Catecholamines in the Central Nervous System

  • M. Palkovits
  • M. J. Brownstein
Part of the Handbook of Experimental Pharmacology book series (HEP, volume 90 / 2)


Histochemical and biochemical studies have shown that catecholamines are present in almost all brain areas. Similarly, immunocytochemical studies have shown tyrosine hydroxylase (TH), dopamine-β-hydroxylase (DBH) and phenylethanolamine N-methyl transferase (PNMT) immunoreactivity everywhere in the CNS in fiber-networks and nerve terminals. The catecholaminergic innervation of the brain may be characterized as a neuronal network with “open” (i.e. nonspecific) synapses as opposed to a chain of “point to point”, specific neuronal connections. Catecholamine-containing neurons in the brain have widespread efferent trajectories, rich aborization, abundant axon collaterals, and particularly large numbers of nerve terminals. A single aminergic cell may have anywhere from ten to one hundred thousand nerve terminals and innervate several cells in the CNS. Furthermore, a single neuron in the brain may be innervated by several catecholaminergic cells. Thus, chemical or mechanical lesions of individual catecholaminergic cell groups never result in the complete disappearance of catecholamines from other brain areas. Because of the overlapping pattern of catecholaminergic innervation in many brain regions, it is not easy to determine the origin and final destination of central catecholamine-containing fibers. Of course, there are pathways or projections along which catecholamine-containing axons travel. These are called dopaminergic, noradrenergic or adrenergic systems.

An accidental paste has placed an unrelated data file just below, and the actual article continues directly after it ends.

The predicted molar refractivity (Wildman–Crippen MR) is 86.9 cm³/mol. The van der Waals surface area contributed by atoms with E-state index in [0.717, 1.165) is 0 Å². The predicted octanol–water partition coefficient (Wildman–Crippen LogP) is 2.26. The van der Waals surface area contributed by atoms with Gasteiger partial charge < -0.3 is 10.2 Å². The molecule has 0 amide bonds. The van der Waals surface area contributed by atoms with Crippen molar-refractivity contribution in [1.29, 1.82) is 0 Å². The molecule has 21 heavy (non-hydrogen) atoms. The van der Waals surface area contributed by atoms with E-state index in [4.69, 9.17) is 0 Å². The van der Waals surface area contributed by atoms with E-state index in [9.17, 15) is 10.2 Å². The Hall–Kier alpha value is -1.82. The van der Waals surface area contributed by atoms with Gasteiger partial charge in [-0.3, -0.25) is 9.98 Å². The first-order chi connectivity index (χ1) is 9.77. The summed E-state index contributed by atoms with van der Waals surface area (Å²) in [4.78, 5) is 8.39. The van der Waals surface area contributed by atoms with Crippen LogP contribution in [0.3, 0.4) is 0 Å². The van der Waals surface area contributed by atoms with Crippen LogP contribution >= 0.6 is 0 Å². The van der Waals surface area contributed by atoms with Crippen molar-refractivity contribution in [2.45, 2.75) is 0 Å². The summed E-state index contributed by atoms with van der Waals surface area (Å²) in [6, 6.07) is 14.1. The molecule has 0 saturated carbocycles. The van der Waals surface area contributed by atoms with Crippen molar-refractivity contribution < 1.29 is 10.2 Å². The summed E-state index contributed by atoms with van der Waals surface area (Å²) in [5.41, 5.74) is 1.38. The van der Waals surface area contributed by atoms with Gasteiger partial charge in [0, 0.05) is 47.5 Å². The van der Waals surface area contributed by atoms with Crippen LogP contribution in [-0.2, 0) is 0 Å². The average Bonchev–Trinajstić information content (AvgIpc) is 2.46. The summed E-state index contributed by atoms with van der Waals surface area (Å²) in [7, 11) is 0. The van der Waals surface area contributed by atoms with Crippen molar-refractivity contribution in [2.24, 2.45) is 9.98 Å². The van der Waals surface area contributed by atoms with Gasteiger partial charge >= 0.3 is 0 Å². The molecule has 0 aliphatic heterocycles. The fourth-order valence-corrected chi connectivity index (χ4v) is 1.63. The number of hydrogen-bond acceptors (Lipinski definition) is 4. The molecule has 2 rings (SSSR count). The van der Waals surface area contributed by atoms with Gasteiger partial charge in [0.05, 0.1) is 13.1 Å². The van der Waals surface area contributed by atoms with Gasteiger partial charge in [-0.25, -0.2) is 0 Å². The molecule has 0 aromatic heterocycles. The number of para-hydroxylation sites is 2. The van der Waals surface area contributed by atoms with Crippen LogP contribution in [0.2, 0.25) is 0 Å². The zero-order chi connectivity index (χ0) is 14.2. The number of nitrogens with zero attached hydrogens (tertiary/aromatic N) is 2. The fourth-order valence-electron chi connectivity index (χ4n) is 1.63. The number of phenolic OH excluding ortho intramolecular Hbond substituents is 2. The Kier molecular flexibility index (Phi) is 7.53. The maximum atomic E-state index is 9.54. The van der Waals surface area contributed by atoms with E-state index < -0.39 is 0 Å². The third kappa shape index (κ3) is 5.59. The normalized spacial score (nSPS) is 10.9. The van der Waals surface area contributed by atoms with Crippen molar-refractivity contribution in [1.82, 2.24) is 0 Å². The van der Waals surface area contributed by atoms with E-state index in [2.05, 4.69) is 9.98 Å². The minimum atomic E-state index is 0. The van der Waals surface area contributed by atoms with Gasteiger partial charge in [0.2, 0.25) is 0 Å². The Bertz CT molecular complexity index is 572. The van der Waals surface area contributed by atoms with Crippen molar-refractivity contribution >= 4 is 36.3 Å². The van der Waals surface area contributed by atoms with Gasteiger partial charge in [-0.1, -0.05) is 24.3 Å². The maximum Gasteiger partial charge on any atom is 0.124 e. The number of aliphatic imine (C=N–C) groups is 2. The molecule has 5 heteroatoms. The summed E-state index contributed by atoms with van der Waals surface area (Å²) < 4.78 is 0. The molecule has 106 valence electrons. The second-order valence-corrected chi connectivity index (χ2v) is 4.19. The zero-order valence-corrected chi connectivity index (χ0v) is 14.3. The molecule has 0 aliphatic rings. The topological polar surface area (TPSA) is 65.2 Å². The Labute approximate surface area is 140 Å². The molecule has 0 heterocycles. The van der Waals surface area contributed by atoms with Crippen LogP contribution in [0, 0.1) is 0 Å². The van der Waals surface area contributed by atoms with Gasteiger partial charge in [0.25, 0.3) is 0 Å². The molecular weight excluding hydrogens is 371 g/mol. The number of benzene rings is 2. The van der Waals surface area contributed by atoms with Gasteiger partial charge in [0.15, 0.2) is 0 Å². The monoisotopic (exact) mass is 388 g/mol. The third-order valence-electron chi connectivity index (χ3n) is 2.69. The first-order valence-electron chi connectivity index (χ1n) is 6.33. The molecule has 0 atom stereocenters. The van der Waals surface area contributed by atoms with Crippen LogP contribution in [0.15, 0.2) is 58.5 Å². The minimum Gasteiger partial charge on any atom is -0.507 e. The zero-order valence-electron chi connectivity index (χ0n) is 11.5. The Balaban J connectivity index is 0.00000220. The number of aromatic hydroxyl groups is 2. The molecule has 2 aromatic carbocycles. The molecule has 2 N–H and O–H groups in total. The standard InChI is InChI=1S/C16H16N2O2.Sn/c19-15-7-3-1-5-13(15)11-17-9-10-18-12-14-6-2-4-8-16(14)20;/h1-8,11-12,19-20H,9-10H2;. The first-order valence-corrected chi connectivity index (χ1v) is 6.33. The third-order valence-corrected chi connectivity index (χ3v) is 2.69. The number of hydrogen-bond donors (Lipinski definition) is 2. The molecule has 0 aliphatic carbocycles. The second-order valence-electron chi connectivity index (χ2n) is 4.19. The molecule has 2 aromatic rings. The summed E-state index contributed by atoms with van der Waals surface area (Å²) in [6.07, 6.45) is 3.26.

Ventral Tegmental Area Locus Coeruleus Median Eminence Medial Forebrain Bundle Olfactory Tubercle 
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© Springer-Verlag Berlin Heidelberg 1989

Authors and Affiliations

  • M. Palkovits
  • M. J. Brownstein

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